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    • That’s frustrating for sure, I hope you get yours soon. I’ve been half-tempted by the super-quick Model Y dates here in the UK (some are next month delivery dates), but you never know whether they’ll start being delayed soon after your order.

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  12. Model Y ordered in Sept. Delivery date is moving since January: last is May
    I think they are trying to push people to be frustrated and quit so they can sell delivered vehicle for higher price. Today price for car I ordered is at least 5K more.

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  13. Ordered my Model S on July 15, 2021. Delivery date has been moved back at least 15 times; now May 24-June 22. Frustrating.

    (Test drove a Lucid Air Touring last week…nice.)

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  14. Been waiting for my long range Y since July 2021. The delivery date has shifted from Dec 2021 to June 2022 with daily yo-yoing. Will I seriously need to wait an entire year for my new car?!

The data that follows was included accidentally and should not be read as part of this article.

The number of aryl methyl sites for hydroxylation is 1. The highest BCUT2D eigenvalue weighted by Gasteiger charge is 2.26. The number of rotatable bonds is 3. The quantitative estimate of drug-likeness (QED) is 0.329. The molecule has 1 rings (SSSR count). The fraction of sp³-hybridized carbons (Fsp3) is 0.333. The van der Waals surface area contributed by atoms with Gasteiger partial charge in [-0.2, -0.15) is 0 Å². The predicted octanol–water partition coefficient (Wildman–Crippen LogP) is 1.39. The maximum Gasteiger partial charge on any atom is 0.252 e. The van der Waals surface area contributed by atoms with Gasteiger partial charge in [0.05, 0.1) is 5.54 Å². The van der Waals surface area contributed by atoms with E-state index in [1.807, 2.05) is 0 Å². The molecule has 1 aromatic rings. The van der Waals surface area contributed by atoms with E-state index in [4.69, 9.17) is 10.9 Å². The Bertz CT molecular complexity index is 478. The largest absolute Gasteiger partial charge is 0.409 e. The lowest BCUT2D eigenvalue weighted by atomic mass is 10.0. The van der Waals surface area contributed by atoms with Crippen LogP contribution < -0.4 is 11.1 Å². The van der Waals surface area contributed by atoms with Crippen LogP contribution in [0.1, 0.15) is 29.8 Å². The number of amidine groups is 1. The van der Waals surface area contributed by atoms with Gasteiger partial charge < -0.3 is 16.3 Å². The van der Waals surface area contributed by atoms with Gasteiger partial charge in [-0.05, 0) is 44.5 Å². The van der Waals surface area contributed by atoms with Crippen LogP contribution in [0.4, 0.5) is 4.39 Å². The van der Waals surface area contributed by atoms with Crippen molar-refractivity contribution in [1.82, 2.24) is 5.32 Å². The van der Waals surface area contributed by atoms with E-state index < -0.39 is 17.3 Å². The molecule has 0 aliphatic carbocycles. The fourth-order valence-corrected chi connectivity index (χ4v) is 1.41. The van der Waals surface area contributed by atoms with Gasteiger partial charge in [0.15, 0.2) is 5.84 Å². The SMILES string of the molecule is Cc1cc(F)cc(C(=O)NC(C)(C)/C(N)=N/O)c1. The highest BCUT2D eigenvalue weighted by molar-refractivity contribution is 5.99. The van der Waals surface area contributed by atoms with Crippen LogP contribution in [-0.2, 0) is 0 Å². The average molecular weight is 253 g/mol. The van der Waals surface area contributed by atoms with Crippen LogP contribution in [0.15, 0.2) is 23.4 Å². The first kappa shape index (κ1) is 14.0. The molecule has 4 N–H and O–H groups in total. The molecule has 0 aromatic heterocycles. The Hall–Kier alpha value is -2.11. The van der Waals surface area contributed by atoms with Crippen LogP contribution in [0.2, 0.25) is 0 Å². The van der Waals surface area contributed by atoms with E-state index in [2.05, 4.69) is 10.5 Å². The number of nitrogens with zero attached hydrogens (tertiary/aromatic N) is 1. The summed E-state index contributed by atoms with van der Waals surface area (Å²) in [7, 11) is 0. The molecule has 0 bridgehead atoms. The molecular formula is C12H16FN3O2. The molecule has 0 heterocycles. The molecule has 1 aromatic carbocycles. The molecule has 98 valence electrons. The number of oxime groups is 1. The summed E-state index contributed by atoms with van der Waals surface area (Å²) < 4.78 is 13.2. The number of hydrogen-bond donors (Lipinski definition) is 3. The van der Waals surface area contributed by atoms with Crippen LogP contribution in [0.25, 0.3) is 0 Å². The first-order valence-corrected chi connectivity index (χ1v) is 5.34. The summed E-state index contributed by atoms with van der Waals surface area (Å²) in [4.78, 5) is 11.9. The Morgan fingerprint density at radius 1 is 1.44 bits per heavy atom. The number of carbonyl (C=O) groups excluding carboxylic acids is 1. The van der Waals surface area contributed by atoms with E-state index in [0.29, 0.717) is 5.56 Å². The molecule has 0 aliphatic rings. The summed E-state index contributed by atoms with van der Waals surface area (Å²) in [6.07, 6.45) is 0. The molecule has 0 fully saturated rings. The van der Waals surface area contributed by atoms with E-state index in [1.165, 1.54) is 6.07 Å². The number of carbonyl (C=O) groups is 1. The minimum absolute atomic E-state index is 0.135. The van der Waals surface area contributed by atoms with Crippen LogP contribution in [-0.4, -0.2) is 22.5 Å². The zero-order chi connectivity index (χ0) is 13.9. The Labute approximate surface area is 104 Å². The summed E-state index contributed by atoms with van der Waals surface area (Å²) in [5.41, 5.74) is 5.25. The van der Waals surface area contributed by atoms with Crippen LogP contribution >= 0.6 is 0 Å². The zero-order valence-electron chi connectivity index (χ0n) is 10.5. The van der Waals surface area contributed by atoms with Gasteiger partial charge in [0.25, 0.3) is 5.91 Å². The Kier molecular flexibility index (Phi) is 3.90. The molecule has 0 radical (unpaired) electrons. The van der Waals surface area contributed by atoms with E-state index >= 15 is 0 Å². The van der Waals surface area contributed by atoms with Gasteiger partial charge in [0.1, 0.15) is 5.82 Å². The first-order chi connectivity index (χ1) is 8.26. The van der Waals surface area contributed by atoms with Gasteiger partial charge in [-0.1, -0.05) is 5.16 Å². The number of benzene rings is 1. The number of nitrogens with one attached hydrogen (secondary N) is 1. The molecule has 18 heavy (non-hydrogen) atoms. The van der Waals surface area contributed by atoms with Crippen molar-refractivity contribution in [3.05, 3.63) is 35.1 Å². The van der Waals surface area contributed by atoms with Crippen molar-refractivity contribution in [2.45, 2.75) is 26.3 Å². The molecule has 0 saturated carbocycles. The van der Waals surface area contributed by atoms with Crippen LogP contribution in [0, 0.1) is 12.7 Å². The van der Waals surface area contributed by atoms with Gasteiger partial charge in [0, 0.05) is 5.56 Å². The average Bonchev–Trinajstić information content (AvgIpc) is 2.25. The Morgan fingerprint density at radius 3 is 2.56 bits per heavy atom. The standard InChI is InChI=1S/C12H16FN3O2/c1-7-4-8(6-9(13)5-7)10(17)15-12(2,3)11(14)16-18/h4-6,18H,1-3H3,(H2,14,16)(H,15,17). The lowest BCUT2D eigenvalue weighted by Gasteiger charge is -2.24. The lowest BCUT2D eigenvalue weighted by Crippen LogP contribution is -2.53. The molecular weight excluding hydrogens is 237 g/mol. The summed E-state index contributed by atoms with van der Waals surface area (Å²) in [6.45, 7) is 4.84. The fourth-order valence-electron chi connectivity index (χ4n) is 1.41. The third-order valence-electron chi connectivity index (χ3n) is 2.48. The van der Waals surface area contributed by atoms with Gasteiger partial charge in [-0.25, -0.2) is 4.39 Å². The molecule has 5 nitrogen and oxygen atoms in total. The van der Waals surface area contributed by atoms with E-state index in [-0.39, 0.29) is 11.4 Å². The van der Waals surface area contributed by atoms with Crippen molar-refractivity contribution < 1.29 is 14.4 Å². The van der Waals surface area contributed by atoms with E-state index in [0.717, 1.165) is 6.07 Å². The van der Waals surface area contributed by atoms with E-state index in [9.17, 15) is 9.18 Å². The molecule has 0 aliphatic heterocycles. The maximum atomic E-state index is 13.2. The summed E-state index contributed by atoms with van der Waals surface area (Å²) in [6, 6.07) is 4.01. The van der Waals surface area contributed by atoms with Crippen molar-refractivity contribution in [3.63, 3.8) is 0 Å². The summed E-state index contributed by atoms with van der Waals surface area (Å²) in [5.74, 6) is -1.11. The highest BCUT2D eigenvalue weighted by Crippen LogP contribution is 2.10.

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    • Sorry to hear it Sam. There was a time (a few months ago) when the Y was available in just 1-2 months here in the UK, but I see that’s now gone and they’re back to longer waiting lists. I probably wouldn’t trust the estimated dates if ordering from them currently.

      I hope you get yours soon.

      Reply